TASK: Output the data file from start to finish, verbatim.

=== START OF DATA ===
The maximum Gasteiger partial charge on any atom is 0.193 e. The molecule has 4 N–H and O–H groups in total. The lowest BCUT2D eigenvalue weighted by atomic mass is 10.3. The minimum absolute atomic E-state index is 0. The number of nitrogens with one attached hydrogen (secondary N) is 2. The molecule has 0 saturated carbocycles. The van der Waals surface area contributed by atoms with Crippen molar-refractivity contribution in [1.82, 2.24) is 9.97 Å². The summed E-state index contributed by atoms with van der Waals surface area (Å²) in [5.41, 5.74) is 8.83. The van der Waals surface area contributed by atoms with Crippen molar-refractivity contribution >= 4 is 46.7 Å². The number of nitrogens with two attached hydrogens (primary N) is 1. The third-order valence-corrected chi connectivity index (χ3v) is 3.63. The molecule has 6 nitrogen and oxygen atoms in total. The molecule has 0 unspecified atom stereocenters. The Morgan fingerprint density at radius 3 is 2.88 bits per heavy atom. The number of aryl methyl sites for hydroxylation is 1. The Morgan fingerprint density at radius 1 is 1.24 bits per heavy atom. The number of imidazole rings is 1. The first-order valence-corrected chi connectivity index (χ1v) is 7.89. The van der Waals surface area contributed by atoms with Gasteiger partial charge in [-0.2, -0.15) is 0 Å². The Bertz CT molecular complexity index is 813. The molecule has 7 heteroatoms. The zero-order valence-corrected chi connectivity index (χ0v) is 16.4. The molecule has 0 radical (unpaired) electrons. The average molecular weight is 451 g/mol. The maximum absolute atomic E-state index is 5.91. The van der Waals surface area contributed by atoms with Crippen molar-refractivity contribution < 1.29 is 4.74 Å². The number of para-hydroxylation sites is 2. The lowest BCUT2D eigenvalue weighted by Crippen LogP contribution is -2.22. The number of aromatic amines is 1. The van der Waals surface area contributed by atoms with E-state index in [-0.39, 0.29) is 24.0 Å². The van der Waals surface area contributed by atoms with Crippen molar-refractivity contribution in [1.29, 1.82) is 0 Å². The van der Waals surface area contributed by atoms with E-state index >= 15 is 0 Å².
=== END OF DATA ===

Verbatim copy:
The maximum Gasteiger partial charge on any atom is 0.193 e. The molecule has 4 N–H and O–H groups in total. The lowest BCUT2D eigenvalue weighted by atomic mass is 10.3. The minimum absolute atomic E-state index is 0. The number of nitrogens with one attached hydrogen (secondary N) is 2. The molecule has 0 saturated carbocycles. The van der Waals surface area contributed by atoms with Crippen molar-refractivity contribution in [1.82, 2.24) is 9.97 Å². The summed E-state index contributed by atoms with van der Waals surface area (Å²) in [5.41, 5.74) is 8.83. The van der Waals surface area contributed by atoms with Crippen molar-refractivity contribution >= 4 is 46.7 Å². The number of nitrogens with two attached hydrogens (primary N) is 1. The third-order valence-corrected chi connectivity index (χ3v) is 3.63. The molecule has 6 nitrogen and oxygen atoms in total. The molecule has 0 unspecified atom stereocenters. The Morgan fingerprint density at radius 3 is 2.88 bits per heavy atom. The number of aryl methyl sites for hydroxylation is 1. The Morgan fingerprint density at radius 1 is 1.24 bits per heavy atom. The number of imidazole rings is 1. The first-order valence-corrected chi connectivity index (χ1v) is 7.89. The van der Waals surface area contributed by atoms with Gasteiger partial charge in [-0.2, -0.15) is 0 Å². The Bertz CT molecular complexity index is 813. The molecule has 7 heteroatoms. The zero-order valence-corrected chi connectivity index (χ0v) is 16.4. The molecule has 0 radical (unpaired) electrons. The average molecular weight is 451 g/mol. The maximum absolute atomic E-state index is 5.91. The van der Waals surface area contributed by atoms with Crippen molar-refractivity contribution < 1.29 is 4.74 Å². The number of para-hydroxylation sites is 2. The lowest BCUT2D eigenvalue weighted by Crippen LogP contribution is -2.22. The number of aromatic amines is 1. The van der Waals surface area contributed by atoms with E-state index in [-0.39, 0.29) is 24.0 Å². The van der Waals surface area contributed by atoms with Crippen molar-refractivity contribution in [1.29, 1.82) is 0 Å². The van der Waals surface area contributed by atoms with E-state index >= 15 is 0 Å².